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Life under lockdown – the view from Singapore

Sally Connell was living a sunny life on Sentosa, Singapore’s resort island, with her husband Mike and children, Sophie and Will, before the coronavirus hit. These days the family is locked down in their condo apartment as the government desperately tries to ‘circuit break’ the surging number of virus cases. Carolynne Dear finds out how she’s coping.

The Connell family making the best of things in their Singapore apartment.

Everything is closed. Well, except for grocery stores and pharmacies. But I’m ok with that and I actually welcomed it. The harder we go, hopefully the quicker things will be resolved.

“I chose to lockdown three weeks ahead of the government bringing in these tougher measures because my daughter Sophie is immune suppressed. I couldn’t risk her being exposed. Both the kids were resistant as all their friends were still socialising, but now nobody is allowed out it’s a lot easier.

“I miss our condo pool and the beaches. Living in a hot country, we used to have a dip most days. We’re not allowed to socialise outside of our family unit and we’re only allowed out to exercise or to buy groceries.

“As a mum, I’m loving having so much time with the kids. They’re older (Sophie is 18 and Will 15) so I don’t have to get involved much with their home schooling. Will is in Year 10 and does online learning via video. He’s pretty independent so I just leave him to it. It must be a nightmare with younger children.

“Soph has been the most impacted as she is in Year 13 and was just weeks away from sitting her IB exams. And now suddenly school is done, just like that. She has a graduation gown hanging in the cupboard that will never be worn. I’m gutted for her. She had planned to take off to Europe before starting university in Australia next February, now she’ll be locked down here instead. She’s also had to cancel her graduation celebration trip to Koh Samui with her friends.

“However, the school’s been great and has set up an online programme of pre-university learning in each student’s area of study. Hopefully that will be of some benefit to her.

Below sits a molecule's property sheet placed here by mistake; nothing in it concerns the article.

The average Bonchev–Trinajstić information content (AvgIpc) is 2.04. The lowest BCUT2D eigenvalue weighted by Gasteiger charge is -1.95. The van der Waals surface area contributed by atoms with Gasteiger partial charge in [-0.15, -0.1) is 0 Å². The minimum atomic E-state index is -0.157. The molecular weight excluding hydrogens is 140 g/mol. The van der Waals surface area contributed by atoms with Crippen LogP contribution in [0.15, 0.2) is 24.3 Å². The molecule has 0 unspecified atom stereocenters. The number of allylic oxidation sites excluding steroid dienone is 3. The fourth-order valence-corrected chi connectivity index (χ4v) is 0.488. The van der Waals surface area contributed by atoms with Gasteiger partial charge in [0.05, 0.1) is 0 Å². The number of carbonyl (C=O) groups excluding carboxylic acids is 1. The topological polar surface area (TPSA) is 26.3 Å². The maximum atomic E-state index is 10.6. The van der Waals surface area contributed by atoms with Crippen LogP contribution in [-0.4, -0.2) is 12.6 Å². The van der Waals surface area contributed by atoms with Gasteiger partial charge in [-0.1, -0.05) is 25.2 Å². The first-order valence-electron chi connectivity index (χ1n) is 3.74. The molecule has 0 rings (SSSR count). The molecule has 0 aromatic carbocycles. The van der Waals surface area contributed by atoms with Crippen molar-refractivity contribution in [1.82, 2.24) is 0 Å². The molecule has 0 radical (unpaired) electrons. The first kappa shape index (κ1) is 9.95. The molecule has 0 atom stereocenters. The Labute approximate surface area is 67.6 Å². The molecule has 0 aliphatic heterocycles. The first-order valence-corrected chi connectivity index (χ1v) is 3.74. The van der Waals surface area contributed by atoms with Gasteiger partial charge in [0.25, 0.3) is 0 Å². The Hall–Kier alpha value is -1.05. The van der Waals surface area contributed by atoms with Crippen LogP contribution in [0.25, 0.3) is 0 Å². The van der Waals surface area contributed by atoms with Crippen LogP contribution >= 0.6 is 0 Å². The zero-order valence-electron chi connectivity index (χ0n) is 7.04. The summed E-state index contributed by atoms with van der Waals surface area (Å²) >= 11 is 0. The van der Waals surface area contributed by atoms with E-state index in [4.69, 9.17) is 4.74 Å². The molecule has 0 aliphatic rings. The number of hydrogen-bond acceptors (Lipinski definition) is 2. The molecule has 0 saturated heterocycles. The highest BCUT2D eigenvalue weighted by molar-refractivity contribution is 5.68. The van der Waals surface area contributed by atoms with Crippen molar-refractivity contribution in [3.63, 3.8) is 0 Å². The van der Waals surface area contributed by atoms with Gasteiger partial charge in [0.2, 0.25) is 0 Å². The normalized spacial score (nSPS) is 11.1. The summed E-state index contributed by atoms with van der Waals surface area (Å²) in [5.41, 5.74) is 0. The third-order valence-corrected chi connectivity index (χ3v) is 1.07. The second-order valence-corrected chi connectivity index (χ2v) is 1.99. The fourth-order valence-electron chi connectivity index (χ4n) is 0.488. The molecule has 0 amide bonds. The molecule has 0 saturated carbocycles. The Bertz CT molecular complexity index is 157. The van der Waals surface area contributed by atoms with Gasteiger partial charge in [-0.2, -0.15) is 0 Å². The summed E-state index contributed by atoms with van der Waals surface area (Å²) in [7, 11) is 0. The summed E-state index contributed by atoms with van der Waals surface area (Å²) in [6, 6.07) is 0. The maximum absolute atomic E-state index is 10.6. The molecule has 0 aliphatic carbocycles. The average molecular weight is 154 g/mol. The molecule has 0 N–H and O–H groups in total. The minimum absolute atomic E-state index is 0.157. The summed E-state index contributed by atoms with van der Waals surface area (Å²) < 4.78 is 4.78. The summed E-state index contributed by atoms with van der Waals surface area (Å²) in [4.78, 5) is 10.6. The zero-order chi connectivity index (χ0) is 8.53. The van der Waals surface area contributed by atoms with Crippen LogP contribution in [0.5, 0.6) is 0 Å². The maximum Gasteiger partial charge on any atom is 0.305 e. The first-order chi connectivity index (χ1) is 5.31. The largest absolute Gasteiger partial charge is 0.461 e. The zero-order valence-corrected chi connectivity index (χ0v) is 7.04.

“Selfishly, I’m lapping up all the time I’m spending with her. This time next year, she won’t be with us. She’s great company and also my daily workout buddy. We’ve also taken to Houseparty and we spend most weekends having virtual drinks with friends all over the world. That’s been an unexpected upside.

“Another bonus is no longer having a cleaner. The kids have suddenly had a crash course in housework. They are now experts at vacuuming, mopping, and scrubbing their own bathrooms.

“We’ve slotted into a daily routine. I drag myself out of bed at 6am for a run along the waterfront. I find being up to see the sunrise helps with my mental health. It’s too hot to run during the day, anyway. However, being up so early does make for a long day.

“Unfortunately I’m not working at the moment. I’m a nurse and recently retrained as a mothercraft nurse and breastfeeding specialist. I would normally fill my day with postnatal home visits, but sadly that’s no longer allowed. I try to help new mums as much as I can via video calls, but it’s not really the same. I do worry about postnatal depression numbers rocketing with all of this. I love my job and really miss seeing the mums and babies one-on-one.

“As a registered nurse I have volunteered to work in one of the public hospitals here if needed. The government has been looking for medical workers to step in if things get really bad. So far I haven’t been called up and I’m hoping I won’t be needed. I haven’t worked in a hospital since before the kids were born, so my skills are a bit rusty to say the least.

“Initially the government did an amazing job of containing the virus. They put restrictions in place back in January when we had our first case and swiftly implemented contact tracing and a wide testing and isolation programme. But returning Singapore residents brought the virus with them in large numbers. We have 200,000 foreign workers in Singapore, all living in close quarters in dormitories, and sadly the virus has broken out there. The dormitories have been locked down so the virus hasn’t really spread to the wider Singapore community. It must be pretty awful for them. I’m currently helping to collect toiletries, groceries and supplies to send to them.

“The most challenging aspect of the lockdown for me is not being able to travel. Singapore is tiny and we were in the habit of ‘escaping’ every few months. We lived in Hong Kong for a decade so I’m missing seeing my friends there. And I’m also eating WAY more than I normally would, simply out of boredom.

“On the plus side, it’s good to have my husband home rather than jetting around the world on business trips. We’ve been enjoying long, lazy lunches together and family dinners every evening. We’re also saving quite a lot of money by not going out.

“Our travel plans are on hold and I’m trying not to think about them too much. We were meant to be having a big, extended family reunion at Club Med Bintan in July. That has obviously been postponed. I was hoping to take the kids to see family in Australia in August but it looks like that too is unlikely to happen. We’d all love to fly up to Hong Kong for Sevens in October, but I’m not getting my hopes up. We also have a white Christmas in Whistler booked and I will be absolutely gutted if we can’t do that. It was meant to be our last family holiday before Sophie leaves for university.”

This article first appeared in the Summer 2020 issue of Asia Family Traveller magazine. Never miss an issue by subscribing now.

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